How the fishermen get into hot water

The story of Tamil fishermen who are under constant threat from Sri Lankan Navy.

Source: Newsbharati.com

RAMANATHAPURAM: On the morning of January 7, 2017, a mechanised fishing boat returned to the Rameshwaram Jetty with a huge hole on its body. The Sri Lankan Navy had allegedly damaged it near the International Maritime Border and rounded up the fishermen on board.

This never-ending conflict between Tamil fishermen and the Sri Lankan Navy has led to migration of over 2000 Tamil Nadu fishermen, said U. Arulanandam, a social worker who looks after the welfare of this community.

“There are no representatives from the fisher community in the talks held between the Indian and Sri Lankan governments regarding the conflict. How will they ever solve the problem?” he asked.

“Sri Lankan fishermen also stray the Indian waters sometimes. They go up to the coasts of Gujarat and Odissa. But they are never captured or tortured by India,” he added.

According to Antony (name changed) who is a country boat fisherman, trawlers, which dominate fishing around Ramanathapuram, use invasive methods that harm the ocean bed.

Trawling is a fishing method where a large net is dragged across the sea bed. But in the process of catching fish a lot of other sea creatures and marine lives get caught too. “Bottom trawling is unselective and severely damaging to seafloor ecosystems,” stated an article published by the Marine Conservation Institute of the United States. The article further elaborated that along with damaging deep-sea corals, ‘bottom trawling’ can destroy large areas of seafloor habitats that give the marine creatures food and shelter.

“Trawling widely in these areas should be illegal,” said Antony. But the powerful and the rich who own the trawlers always get away with it, he added.

Overfishing — catching more fish than what the sea can reproduce within a certain period — is another problem arising from trawling. “Trawlers take too much fish. That is one of the reasons why country boats have to cross the border to get fish,” said Arulanandam.

“The shallow water around this part of the Gulf of Mannar is good for breeding. So seasonally we get a good amount of fish. But at other times we have to go into deeper waters,” said Anthony.

On January 8, four Rameshwaram fishermen were detained near Kachatheevu island by the Sri Lankan navy.

The disputed island, a territory historically belonging to the King of Ramanathapuram, was ceded to Sri Lanka by the Centre during the Emergency period of 1975. The agreements of 1975 and 1976 stopped fishermen of both countries from fishing in each other’s waters.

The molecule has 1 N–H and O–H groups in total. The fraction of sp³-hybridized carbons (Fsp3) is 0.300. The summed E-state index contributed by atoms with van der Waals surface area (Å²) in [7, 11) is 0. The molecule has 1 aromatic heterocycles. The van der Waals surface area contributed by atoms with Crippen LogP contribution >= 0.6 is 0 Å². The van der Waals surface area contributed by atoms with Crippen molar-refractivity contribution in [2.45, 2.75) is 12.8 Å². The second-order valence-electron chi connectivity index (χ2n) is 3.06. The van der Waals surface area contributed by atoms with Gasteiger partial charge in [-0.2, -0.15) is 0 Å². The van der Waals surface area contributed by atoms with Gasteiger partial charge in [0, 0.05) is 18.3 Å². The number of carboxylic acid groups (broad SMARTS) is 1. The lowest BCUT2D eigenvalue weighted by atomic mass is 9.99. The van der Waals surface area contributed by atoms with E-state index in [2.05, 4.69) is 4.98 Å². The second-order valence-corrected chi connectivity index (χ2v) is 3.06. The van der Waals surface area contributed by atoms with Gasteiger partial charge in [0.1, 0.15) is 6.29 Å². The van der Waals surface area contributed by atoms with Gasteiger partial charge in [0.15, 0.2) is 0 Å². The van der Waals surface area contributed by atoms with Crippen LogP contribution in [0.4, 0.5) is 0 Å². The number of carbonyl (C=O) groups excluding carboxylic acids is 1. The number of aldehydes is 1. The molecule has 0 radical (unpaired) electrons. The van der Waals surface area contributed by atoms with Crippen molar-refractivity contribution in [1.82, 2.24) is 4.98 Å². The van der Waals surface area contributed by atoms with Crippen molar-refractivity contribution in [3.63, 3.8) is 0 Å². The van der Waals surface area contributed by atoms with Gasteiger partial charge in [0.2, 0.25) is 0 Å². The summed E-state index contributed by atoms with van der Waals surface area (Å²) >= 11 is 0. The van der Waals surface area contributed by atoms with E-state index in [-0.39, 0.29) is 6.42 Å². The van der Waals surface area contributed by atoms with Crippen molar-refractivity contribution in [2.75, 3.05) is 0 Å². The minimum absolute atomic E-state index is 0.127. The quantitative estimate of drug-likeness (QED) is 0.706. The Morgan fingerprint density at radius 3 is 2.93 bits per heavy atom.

Since 1991, Tamil Nadu has demanded retrieval of the island several times. During the Sri Lankan civil war, the northern part of the country was under the control of the militant organisation Liberation Tigers of Tamil Elam (LTTE). The organisation was fighting for a separate homeland for Tamils. Tamil fishermen who were sympathetic to LTTE has a trouble-free access to Sri Lankan fishing grounds.

However, following the end of the civil war in 2009, the Sri Lankan government beefed up security along the maritime border and started arresting Indian fishermen who crossed the line. “Before 2009, Sri Lankan Navy captured border-crossing fishermen alleging them of aiding LTTE,” said Arulanandam.

Ramanathapuram Collector S. Natarajan said, “Crossing of the marine border is illegal as of now. The government is trying to find a solution.” But meanwhile it could not stop fishermen from going into Sri Lankan waters or from getting caught.

The former panchayat head of Pamban village, M. Patrick, said people cross over to the other side because the punishment is often not severe but their economic need is. “The last time fishermen were shot was in 2011 and four of our people died,” he said.

The fishermen demurred of government indifference to their plight. “The [Sri Lankan] Navy has taken away hundreds of boats. Fishermen who come back get no loans to buy new boats. Nor does the government help,” said a fisherman from Pamban.

To that Patrick added, “Mostly local and private manufacturers make our boats but since the insurance companies do not have any tie-up with them, we cannot insure our boats”. There are no Government welfare schemes for fishermen who are caught, tortured, and lose boats.

The fishermen also complained that the government has no subsidy scheme for the fisher folk. Comprising boat rent or maintenance, rations, fishing nets and diesel, each long haul costs around Rs. 8,000–10,000. But often the boats return with little catch. “This is why the fishermen stray into the Sri Lankan waters.”

Giving his version, the District Collector said, “The government has sanctioned Rs. 10 crore for a cold storage building. We are creating infrastructure for deep sea fishing in international waters. We are also encouraging fishermen to take up mushroom and seaweed cultivation as alternative livelihoods.”

However fishermen protested that “displacing us from our traditional livelihood is not a solution.”

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